Monthly Archives: August 2015
Below is a report about recent sampling and analysis of the soil at the Kileva Farm and surrounding area which was carried out by Joannah, Emmanuel (also from the Elephants and Bees team) and a visiting Agronomist called Gary Hamdorf.
In order to help local farmers improve the health/quality of the soil, and therefore increase their crop yields, soil samples were to be taken in the cultivated land in and around the Kileva Eastfield school, and in the surrounding uncultivated forested areas. The soil was then to be analysed to determine the organic matter contained within it, and then recommendations were to be given to increase the organic content.
Sampling and Analysis
Samples were taken as planned and analysis of them showed that unlike in forested “non-cultivated” areas where the soil contains organic material, the sandy / loamy sand top soil in our chosen “cultivated” area for the Kileva Farm is only about 4 inches deep with no organic matter in it at all. Furthermore the cultivated area soil was found to be of poorer structure, which means it’s more compacted and often has a hard pan below it through which plant roots cannot easily penetrate.
Adding Organic Matter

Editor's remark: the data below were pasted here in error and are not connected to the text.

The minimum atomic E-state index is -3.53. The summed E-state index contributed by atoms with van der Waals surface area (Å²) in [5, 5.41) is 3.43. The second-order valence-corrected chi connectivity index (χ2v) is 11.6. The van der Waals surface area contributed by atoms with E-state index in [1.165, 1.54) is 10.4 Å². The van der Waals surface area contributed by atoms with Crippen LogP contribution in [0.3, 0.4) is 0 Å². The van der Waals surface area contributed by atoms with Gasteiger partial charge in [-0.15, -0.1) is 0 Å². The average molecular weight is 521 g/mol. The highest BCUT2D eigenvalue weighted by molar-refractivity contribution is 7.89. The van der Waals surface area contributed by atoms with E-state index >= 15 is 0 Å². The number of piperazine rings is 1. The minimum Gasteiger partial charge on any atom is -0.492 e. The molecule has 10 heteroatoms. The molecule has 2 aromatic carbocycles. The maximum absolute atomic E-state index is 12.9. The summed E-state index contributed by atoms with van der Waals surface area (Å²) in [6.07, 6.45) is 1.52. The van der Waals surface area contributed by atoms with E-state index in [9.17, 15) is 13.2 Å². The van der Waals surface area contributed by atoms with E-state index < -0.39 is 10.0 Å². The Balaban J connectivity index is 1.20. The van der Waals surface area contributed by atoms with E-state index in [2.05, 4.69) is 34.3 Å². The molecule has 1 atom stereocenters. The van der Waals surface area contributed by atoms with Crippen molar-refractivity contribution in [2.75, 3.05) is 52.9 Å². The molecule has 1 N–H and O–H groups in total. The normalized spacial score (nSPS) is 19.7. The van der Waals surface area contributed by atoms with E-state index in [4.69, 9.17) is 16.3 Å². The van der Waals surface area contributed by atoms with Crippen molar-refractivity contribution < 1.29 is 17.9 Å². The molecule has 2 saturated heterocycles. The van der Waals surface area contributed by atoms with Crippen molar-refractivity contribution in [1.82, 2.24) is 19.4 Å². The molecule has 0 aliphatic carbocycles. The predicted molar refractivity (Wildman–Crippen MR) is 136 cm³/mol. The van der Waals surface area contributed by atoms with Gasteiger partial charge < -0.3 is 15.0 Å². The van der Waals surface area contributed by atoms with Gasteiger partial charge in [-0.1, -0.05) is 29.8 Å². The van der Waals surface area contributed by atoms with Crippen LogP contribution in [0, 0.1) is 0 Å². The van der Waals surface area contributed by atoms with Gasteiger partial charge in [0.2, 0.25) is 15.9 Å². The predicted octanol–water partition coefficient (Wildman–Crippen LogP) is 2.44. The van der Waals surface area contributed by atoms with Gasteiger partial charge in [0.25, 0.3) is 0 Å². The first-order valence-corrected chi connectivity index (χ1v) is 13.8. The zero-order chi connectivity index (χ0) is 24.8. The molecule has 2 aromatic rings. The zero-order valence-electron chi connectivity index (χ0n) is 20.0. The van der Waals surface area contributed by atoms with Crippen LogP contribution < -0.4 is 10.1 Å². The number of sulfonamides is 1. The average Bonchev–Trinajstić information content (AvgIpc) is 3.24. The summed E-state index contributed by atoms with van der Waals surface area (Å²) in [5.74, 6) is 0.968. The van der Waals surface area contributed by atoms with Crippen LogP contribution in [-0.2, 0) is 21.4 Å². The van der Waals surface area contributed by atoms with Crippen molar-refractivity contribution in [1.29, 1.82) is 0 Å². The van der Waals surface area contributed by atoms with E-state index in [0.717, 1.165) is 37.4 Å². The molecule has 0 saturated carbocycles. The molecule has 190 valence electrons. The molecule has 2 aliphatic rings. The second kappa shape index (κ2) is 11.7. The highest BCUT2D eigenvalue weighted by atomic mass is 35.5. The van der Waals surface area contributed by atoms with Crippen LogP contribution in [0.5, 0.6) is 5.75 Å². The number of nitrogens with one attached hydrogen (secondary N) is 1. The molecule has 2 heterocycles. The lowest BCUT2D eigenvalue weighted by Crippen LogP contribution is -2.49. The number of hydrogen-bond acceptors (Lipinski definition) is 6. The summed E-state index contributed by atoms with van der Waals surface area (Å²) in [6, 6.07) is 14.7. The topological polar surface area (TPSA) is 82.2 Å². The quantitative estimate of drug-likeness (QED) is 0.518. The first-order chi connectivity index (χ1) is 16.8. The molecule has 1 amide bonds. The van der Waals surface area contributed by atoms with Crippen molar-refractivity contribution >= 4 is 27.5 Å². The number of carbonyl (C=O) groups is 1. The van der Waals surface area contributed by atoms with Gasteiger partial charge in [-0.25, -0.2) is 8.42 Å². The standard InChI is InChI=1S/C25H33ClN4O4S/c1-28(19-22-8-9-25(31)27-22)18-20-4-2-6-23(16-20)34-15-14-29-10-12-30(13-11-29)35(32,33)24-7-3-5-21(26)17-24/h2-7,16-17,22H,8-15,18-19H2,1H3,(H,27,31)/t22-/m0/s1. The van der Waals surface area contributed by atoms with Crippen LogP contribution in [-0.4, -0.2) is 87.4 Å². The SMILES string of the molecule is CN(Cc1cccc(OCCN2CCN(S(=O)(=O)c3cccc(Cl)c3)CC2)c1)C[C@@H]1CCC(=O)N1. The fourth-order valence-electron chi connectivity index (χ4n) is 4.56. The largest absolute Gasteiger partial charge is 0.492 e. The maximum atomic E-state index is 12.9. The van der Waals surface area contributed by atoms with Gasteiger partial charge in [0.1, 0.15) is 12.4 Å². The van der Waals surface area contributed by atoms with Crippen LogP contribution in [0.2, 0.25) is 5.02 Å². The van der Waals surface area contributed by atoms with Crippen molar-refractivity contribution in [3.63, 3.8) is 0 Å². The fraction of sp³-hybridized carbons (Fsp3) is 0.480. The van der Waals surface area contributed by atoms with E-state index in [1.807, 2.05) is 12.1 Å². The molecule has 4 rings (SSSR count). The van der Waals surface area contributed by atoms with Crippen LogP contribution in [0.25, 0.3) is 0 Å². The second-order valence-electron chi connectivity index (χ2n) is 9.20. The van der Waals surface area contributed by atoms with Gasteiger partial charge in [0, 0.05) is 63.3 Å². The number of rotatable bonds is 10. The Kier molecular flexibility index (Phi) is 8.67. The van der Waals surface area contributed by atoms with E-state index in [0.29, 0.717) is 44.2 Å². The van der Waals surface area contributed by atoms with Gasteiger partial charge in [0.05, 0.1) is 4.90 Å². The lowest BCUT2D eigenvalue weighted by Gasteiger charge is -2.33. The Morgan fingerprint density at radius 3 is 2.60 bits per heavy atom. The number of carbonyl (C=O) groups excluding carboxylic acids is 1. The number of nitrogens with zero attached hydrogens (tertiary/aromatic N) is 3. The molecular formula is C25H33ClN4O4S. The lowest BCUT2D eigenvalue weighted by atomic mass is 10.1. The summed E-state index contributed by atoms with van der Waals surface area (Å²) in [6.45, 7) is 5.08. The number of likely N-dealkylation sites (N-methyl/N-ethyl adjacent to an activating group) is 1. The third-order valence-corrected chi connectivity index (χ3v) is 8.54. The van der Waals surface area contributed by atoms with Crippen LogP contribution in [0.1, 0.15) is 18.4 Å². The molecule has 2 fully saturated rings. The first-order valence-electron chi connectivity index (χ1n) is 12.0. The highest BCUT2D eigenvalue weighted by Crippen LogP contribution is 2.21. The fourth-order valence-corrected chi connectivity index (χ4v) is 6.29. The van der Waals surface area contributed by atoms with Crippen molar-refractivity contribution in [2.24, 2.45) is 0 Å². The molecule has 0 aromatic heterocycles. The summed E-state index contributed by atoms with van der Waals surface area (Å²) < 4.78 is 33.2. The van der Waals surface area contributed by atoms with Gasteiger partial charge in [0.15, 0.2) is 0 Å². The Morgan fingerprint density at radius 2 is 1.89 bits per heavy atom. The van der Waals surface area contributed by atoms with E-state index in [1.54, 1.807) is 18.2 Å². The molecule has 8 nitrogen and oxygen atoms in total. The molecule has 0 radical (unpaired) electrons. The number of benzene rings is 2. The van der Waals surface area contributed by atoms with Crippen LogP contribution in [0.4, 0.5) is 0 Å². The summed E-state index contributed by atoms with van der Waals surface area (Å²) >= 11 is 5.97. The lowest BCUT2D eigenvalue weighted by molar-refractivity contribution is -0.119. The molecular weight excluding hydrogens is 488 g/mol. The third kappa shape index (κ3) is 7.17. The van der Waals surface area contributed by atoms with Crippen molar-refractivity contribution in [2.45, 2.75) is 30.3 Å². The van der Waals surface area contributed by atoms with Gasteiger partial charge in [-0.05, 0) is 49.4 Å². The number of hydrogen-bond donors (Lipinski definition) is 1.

Based on this information and knowledge of the crops typically grown in the area, meetings between Gary, Joannah and Emanuel were held with local farmers to discuss the benefits of organic matter, and widening of crop rotations to improve crop yields in these sandy soils.
How to increase organic matter by not burning crop & weed residues, and by adding animal manure as compost was also discussed, pointing out that this would improve yields, increase conservation of moisture in the soil, and reduce the effect of the hard pan.
Use of Native Plants
The use of native plant species along borders of fields and in drainage channels was also discussed as a way of reducing wind/water erosion, and providing a reservoir of native predatory insects to allow for more natural control of pests in existing crops.
The importance of these areas for attracting bees as pollinators to crops such as cow peas, pigeon peas, beans, tomatoes, melons, etc, was emphasised as vitally important for both successful yields and the beehive fences.
To help with the transmission of this information throughout the community a simple booklet will be put together outlining the critical points discussed in the meetings with the local farmers.